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Sermon Archives

A Spiritual and Religious Community

Rev. Daniel A. Smith
Sun, Sep 07

Text: Matthew 18: 15-20

I begin today with a poem written by a contemporary Jewish Rabbi named Harold Shulweiss. We’ve used parts of it to begin meetings or small groups but I thought it made sense to share it in worship today, given the scripture Taj just read in which an ancient Jewish Rabbi named Jesus tells us: “Wherever two or three are gathered in my name, I am there among them.”
Hear these words from Rabbi Shulweiss:

God is not in me
nor in you
but between us.

God is not me or mine
nor you or yours
but ours.

God is known
not alone
but in relationship.

Not as a separate, lonely power
but through our kinship,
our friendship,
through our healing and binding
and raising up of each other.

To know God is to know others,
to love God is to love others,
to hear God is to hear others.

More than meditation,
more than insight,
more than feeling,
between us are
claims, obligations, commandments;
to act, to do, to behave our beliefs.

I seek God
not as if God were alone,
an isolated person, He or She,
a process, a power, a being, a thing.
I seek God
not as if I were alone,
a thinker, a mediator, a discrete entity.

I seek God in connection,
in the nexus of community.
I pray and celebrate the betweenness
which binds and holds us together.

And even when I am left alone,
I am sustained by my
memory of our betweenness
and the promise of our betweenness.

God is not in me, or in you,
or in God's self,
but in betweenness
and it is there we find the evidence of
God's reality and our own.

If this is your first time with us at First Church, welcome once again and know that most of our sermons here don’t dive quite so quickly into the deep end of theological ideas! But what draws me to this poem is that it cuts through whatever abstract or metaphorical notions we may have about God – God as some power, or person, a He or a She – and instead it points to an everyday experience of God, and to a yearning for God that we know through our relationships and through community, in its truest sense, as in “wherever two or three are gathered.” The poem rings true, does it not? We cannot know or love or hear God without knowing or loving or hearing each other! God is in the between-ness of you and me, of you and the person next to you, whether stranger or friend. God is in the very nexus of community, as Shulweiss puts it so well.

This yearning and searching for relationship and community is as old as religion itself! What I love about today – this Regathering Sunday, and any Sunday for that matter – is that this is our chance to act on those ancient desires for connection, right here and right now. Today, we choose to come together, not just two or three, but more like two or three hundred! Today, and every time we gather and regather, we participate in and reconstitute and celebrate a community that is bound together by a love that is not only the space between us, but that spans generations and millennia. We are bound by a common understanding that we are not made to live alone, that we need each other, that we are mutually interdependent! We are also bound by those claims and commandments about which Shulweiss spoke, commandments to welcome strangers and love our neighbors, to name just two.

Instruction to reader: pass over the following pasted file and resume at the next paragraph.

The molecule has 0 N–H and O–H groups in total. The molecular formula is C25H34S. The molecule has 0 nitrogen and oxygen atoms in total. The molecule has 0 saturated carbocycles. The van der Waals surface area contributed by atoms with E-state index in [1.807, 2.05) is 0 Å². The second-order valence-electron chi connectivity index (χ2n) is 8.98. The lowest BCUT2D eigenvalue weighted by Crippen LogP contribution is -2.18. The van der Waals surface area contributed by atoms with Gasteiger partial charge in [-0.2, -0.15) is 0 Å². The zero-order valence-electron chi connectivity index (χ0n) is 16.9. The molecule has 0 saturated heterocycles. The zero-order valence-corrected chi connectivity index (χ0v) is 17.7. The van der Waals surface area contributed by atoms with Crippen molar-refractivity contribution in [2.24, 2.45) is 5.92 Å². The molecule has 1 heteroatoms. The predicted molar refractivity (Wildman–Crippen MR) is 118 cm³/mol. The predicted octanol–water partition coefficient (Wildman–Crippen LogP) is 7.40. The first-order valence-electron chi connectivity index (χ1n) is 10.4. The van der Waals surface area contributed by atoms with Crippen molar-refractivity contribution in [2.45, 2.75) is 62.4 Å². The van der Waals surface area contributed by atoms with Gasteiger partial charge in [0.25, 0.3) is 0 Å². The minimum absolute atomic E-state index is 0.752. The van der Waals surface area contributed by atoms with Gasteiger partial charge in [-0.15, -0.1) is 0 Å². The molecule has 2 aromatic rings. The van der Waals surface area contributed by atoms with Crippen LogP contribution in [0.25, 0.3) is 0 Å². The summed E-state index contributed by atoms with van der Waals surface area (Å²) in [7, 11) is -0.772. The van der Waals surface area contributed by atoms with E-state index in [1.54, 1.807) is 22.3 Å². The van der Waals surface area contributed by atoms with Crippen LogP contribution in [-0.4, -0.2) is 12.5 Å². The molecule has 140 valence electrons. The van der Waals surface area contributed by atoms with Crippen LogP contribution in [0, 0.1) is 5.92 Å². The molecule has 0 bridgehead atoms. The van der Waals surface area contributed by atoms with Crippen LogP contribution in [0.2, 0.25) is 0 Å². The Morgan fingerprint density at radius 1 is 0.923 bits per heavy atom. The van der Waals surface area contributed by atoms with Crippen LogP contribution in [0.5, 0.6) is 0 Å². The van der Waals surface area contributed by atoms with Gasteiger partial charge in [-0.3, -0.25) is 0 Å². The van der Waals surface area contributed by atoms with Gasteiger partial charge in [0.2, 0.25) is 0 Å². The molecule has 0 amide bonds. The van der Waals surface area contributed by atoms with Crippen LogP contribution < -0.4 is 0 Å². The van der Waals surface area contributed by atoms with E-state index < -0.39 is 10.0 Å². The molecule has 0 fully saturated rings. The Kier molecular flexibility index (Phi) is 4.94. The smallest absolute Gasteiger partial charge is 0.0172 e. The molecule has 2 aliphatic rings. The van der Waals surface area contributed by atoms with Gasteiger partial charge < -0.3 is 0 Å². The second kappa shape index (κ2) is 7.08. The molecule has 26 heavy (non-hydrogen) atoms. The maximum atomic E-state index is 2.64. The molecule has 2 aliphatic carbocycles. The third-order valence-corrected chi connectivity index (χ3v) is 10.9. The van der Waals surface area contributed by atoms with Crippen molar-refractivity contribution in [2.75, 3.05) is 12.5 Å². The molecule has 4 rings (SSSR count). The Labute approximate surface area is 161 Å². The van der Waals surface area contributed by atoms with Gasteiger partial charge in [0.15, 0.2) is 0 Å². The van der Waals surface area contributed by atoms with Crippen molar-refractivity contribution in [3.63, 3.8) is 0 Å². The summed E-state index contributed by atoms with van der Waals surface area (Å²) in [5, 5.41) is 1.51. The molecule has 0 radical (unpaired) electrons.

Think about it! Some two thousand years ago, a rabbi and teacher named Jesus understood that human yearning for connection as he went around building up and binding together a spiritual and religious community for his own time and place. He taught people that they could know and hear and love God by listening to and loving others, especially the poor and outcast. It was barely called a church at the time, though our scripture from Matthew is one of two places in all four gospels that uses the word church – ekklessia.

Before I go further, I should say that our passage from Matthew is usually trot out when churches are in the midst of some ugly conflict, when people are behaving badly towards one another! Did you hear its weighty beginning “if another member of the church sins against you, go and point out the fault when the two of you are alone!” If that doesn’t work, then pull together a few witnesses and try again! The passage can start to sound like a first-century course in conflict management, and it’s not bad advice. But seen in another, broader light, this passage can also give us a good sense of what were some of the hallmarks of that very first church that that was gathered in Jesus’ name. See how the list that emerges compares to what you’ve known of faith communities, including this one!:

1. “Go and point out the fault” Apart from the specific context, the take away is “be honest with each other.” Tell someone when they've hurt you, or by extension, when you are hurting in any way. Be vulnerable with one another and share your burdens!

2. “Go to the person alone” at least at first. In broader terms, practice discretion and healthy and respectful communication and a generosity of spirit that bears with it at least effort to forgive. Don’t go and gossip or triangulate! Try to reconcile directly.

3. Though it’s not spelled out here, it makes sense that this kind of honesty and respect would be called for when someone has helped you as well, or when you are feeling good. Go and point out a strength as well. Don’t hold back if you have something nice to say! Tell someone when they’ve helped you. Share your joys! Say thank you!

4. Listen! Listen! Listen! Listen! The word comes up four times in our short passage. The take-away here? Be present and listen deeply and tune into one another’s story, their pain or joy, and especially those who might be different from you. In our passage, the onus of listening falls on the accused who is asked to listen to the person that has been hurt, but I think I’ts safe to extend the message. Listen to each other, one on one at first. If need be, in a smaller group! And when the issues are really tough, then listen as a whole community. It’s no wonder our Puritan forebears, when they were trying to discern where God was leading them, would not settle for merely listening to a Pope, or a King or even a minister. Instead they would listen for God’s spirit made known through the gathered community. It’s why we are called a Congregational Church! Its not only that all of your voices and “votes” matter, but your ears too, and your hearts which listen for the murmurs of the Spirit that only emerge in the between-ness!